Here are five destinations in India where you might find snow in the month of November. Have a look!Kufri, Himachal PradeshIn North-India, October to March are the cold months when the temperature drops to sub-zero levels in some areas. And if you are one of those who like to go for snow-related activities like skiing then you must visit Kufri during this period. It is advisable to pack heavy woollens and insulators when you visit and if you are lucky enough, you might even get to see snowfall.Sela Pass, Arunachal PradeshPicture courtesy: Flickr/Bombman/Creative CommonsIt is believed that the place has derived its name from one of the oldest and largest Buddhist monasteries in India, Tawang Monastery. A hidden paradise for many, this place is a must-visit for those seeking snow, peace and natural beauty.Hemkund, UttarakhandPicture courtesy: Wikipedia/Hemkund/Creative CommonsThe minimum temperature can go down to -4 degree celsius here. The place remains snow-clad and out of bounds till February. But if you really want to experience the beauty of Hemkund lake, then you will trek for two days to reach here. Auli, UttarakhandPicture courtesy: Flickr/Anuj Kumar Garg/Creative commonsUsually peaceful for the rest of the year, Auli gets all peppy and wakes up to the snowfall season close to the month of November. It is almost difficult to describe its scenic beauty in words during the snowfall, you must experience it atleast once in your lifetime. It is the perfect destination for people who are bored of visiting the regular winter holiday spots.Lachung, SikkimadvertisementPicture courtesy: Wikimedia/Lachung/Creative commonsThe Zero Point is situated near Lachung and is covered with snow most of the time. However, you won’t find many optionsfor sports-related activities but it is a delight for your eyesbecause it has some stunning landscapes.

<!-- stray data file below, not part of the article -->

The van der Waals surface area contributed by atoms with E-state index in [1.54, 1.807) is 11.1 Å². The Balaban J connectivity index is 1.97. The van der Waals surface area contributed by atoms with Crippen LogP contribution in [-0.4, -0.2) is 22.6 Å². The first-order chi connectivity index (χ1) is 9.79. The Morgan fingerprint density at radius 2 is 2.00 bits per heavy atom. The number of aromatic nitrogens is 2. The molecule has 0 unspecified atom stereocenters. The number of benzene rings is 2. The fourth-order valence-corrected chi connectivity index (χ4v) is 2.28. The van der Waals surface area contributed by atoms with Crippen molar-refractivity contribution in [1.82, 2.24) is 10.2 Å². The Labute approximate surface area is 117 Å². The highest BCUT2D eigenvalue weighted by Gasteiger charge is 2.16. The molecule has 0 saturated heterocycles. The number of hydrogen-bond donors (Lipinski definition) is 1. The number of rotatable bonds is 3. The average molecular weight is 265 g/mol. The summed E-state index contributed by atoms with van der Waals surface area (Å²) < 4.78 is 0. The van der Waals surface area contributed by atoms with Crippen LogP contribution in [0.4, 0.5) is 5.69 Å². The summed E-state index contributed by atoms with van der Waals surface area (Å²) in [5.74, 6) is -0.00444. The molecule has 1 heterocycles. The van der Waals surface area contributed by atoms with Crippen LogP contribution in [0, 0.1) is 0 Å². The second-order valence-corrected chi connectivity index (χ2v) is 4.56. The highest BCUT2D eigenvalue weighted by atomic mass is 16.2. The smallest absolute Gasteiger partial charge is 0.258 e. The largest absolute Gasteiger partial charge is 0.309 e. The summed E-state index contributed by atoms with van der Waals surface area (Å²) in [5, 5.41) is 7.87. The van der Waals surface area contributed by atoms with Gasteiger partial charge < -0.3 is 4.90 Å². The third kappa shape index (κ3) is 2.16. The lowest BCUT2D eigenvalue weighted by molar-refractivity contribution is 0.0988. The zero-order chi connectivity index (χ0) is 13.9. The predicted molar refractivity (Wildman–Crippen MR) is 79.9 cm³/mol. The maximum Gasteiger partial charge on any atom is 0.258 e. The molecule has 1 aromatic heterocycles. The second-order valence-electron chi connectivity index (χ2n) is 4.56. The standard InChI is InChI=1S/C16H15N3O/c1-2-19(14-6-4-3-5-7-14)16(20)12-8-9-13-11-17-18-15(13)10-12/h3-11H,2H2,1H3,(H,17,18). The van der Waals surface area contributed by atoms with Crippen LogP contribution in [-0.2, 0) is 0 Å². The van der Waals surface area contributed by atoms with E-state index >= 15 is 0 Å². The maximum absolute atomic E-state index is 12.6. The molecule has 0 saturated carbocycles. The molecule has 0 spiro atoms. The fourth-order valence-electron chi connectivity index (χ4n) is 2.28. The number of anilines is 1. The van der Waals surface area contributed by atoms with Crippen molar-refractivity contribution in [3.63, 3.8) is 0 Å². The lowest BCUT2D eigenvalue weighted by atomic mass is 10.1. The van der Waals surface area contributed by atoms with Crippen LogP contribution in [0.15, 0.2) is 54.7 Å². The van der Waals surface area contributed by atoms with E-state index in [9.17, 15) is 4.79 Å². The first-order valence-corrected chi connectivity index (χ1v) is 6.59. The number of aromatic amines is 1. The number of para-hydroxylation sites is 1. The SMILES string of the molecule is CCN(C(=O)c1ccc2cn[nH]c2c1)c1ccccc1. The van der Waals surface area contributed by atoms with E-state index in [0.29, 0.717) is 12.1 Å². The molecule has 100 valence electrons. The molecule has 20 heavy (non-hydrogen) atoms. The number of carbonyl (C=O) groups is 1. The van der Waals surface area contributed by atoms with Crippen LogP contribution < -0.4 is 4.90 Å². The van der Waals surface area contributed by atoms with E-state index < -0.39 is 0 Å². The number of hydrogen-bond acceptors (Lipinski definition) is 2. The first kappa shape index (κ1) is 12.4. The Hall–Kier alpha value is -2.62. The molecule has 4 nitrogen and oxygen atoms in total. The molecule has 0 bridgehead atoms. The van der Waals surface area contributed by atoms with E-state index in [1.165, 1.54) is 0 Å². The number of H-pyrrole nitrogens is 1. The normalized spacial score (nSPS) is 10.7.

Bulgaria’s Grigor Dimitrov produced a brilliant display to end Richard Gasquet’s promising Australian Open campaign with a 6-3, 6-2, 6-4 victory in the third round on Saturday.Dimitrov, who ended a two-and-a-half-year trophy drought by winning the Brisbane International title in the run up to the season’s opening grand slam, appeared to be in a hurry to get off court after the players were kept waiting until almost midnight to start the match.He broke early in every set and the 18th-seeded Frenchman, who had lost only 13 games in his two previous matches, bowed out after two hours and two minutes of action on a sparsely populated Rod Laver Arena.The 15th seed, who hit 48 winners, leapt high into the air as he celebrated sealing only his second win in seven meetings over Gasquet.Dimitrov will next face six-times champion Novak Djokovic’s conqueror, Denis Istomin, for a place in the last eight.